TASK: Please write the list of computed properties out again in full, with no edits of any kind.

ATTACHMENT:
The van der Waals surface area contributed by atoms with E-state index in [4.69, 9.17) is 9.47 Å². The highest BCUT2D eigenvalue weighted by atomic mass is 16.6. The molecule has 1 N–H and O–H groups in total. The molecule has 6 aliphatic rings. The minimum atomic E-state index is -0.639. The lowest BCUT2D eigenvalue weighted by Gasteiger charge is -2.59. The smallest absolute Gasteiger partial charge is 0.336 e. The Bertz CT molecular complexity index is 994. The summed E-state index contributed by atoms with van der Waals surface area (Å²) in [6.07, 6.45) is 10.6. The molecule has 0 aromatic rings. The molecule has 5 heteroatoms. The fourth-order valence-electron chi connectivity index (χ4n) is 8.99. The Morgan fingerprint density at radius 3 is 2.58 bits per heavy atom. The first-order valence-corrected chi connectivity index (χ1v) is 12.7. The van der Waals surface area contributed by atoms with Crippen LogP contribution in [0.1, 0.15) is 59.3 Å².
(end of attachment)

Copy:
The van der Waals surface area contributed by atoms with E-state index in [4.69, 9.17) is 9.47 Å². The highest BCUT2D eigenvalue weighted by atomic mass is 16.6. The molecule has 1 N–H and O–H groups in total. The molecule has 6 aliphatic rings. The minimum atomic E-state index is -0.639. The lowest BCUT2D eigenvalue weighted by Gasteiger charge is -2.59. The smallest absolute Gasteiger partial charge is 0.336 e. The Bertz CT molecular complexity index is 994. The summed E-state index contributed by atoms with van der Waals surface area (Å²) in [6.07, 6.45) is 10.6. The molecule has 0 aromatic rings. The molecule has 5 heteroatoms. The fourth-order valence-electron chi connectivity index (χ4n) is 8.99. The Morgan fingerprint density at radius 3 is 2.58 bits per heavy atom. The first-order valence-corrected chi connectivity index (χ1v) is 12.7. The van der Waals surface area contributed by atoms with Crippen LogP contribution in [0.1, 0.15) is 59.3 Å².